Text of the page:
In Florida, Governor Ron DeSantis has also forbidden mask mandates, but today Leon County Circuit Judge John C. Cooper ruled that DeSantis’s order is unconstitutional. Cooper pointed out that in 1914 and 1939, the Florida Supreme Court ruled that individual rights take a back seat to public safety: individuals can drink alcohol, for example, but not drive drunk. DeSantis was scathing of the opinion and has vowed to appeal. Meanwhile, NBC News reported this week that information about the coronavirus in Florida, as well as Georgia, is no longer easily available on government websites.

On the other hand, as predicted, the full approval of the Pfizer coronavirus vaccine by the Food and Drug Administration has prompted a flood of vaccine mandates.

The investigation into the events of January 6, when a mob stormed the U.S. Capitol to overturn the results of the 2020 presidential election, also showcases the tension between individualism and community. 

Yesterday, after months in which Republicans, including former president Donald Trump, called for the release of the identity of the officer who shot Capitol rioter Ashli Babbitt, Capitol Police officer Lieutenant Michael Byrd, the 28-year veteran of the force who shot Babbitt, gave an interview to Lester Holt of NBC News

Right-wing activists have called Babbitt a martyr murdered by the government, but Byrd explained that he was responsible for protecting 60 to 80 members of the House and their staffers. As rioters smashed the glass doors leading into the House chamber, Byrd repeatedly called for them to get back. When Ashli Babbitt climbed through the broken door, he shot her in the shoulder. She later died from her injuries. Byrd said he was doing his job to protect our government. “I know that day I saved countless lives,” Byrd told Holt. “I know members of Congress, as well as my fellow officers and staff, were in jeopardy and in serious danger. And that’s my job.”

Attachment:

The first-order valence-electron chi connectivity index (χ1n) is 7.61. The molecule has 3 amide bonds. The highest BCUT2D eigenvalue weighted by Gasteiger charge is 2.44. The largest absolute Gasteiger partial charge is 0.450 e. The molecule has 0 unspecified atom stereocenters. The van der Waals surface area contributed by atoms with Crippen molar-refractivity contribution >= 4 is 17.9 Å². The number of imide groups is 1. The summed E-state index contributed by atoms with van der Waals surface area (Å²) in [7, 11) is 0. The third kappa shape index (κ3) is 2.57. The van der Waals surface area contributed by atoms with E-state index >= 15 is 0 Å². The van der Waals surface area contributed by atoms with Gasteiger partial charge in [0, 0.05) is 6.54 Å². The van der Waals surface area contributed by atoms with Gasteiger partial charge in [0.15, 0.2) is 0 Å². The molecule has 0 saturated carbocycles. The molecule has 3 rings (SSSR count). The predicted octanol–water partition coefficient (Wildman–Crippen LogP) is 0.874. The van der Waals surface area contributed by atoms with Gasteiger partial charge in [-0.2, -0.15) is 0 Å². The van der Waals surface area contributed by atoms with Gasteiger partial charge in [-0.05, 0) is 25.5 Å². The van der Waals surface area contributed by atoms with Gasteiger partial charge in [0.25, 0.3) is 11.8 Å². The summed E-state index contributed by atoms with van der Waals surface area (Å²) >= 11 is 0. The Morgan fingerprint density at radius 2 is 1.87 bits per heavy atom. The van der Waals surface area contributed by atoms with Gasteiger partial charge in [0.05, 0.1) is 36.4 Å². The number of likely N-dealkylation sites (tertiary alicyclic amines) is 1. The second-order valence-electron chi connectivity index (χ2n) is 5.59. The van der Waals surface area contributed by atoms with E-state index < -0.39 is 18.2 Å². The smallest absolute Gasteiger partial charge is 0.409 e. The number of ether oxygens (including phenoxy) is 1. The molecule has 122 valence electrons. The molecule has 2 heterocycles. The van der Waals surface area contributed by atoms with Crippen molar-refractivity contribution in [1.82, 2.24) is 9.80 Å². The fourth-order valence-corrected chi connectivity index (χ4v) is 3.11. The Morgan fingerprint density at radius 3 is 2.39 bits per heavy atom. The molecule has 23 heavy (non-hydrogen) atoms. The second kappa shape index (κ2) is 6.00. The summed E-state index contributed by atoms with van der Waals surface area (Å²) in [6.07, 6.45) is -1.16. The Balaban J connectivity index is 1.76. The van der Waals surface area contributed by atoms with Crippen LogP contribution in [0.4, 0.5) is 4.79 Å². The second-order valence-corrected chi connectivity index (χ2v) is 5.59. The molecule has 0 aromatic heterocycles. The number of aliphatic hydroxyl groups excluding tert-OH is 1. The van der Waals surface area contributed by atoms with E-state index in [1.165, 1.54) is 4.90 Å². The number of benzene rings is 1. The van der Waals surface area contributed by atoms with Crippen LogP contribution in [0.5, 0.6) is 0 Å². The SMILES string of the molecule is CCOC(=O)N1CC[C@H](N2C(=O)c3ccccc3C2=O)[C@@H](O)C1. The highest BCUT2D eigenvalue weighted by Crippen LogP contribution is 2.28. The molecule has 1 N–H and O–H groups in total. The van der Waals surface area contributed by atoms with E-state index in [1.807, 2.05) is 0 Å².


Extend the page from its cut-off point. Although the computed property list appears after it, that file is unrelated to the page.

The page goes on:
The conflict between individualism and society also became clear today as the House select committee looking into the attack asked social media giants to turn over “all reviews, studies, reports, data, analyses, and communications” they had gathered about disinformation distributed by both foreign and domestic actors, as well as information about “domestic violent extremists” who participated in the attack.

Representative Jim Banks (R-IN) immediately responded that “Congress has no general power to inquire into private affairs and to compel disclosure….” He urged telecommunications companies and Facebook not to hand over any materials, calling their effort an “authoritarian undertaking.” Banks told Fox News Channel personality Tucker Carlson that Republicans should punish every lawmaker investigating the January 6 insurrection if they retake control of Congress in 2022.

Biden’s new turn is especially obvious tonight in international affairs. The U.S. withdrawal from Afghanistan, a country we entered almost 20 years ago with a clear mission that became muddied almost immediately, has sparked Republican criticism for what many describe as a U.S. defeat. 

Since he took office, Biden has insisted on shifting American foreign policy away from U.S. troops alone on the ground toward multilateral pressure using finances and technology.

After yesterday’s bombing in Kabul took the lives of 160 Afghans and 13 American military personnel, Biden warned ISIS-K: “We will hunt you down and make you pay.” 

Tonight, a new warning from the State Department warning Americans at the gates of the Kabul airport to “leave immediately” came just before a spokesman for CENTCOM, the United States Central Command in the Defense Department overseeing the Middle East, announced: “U.S. military forces conducted an over-the-horizon counterterrorism operation today against an ISIS-K planner. The unmanned airstrike occurred in the Nangarhar Province of Afghanistan. Initial indications are that we killed the target. We know of no civilian casualties.”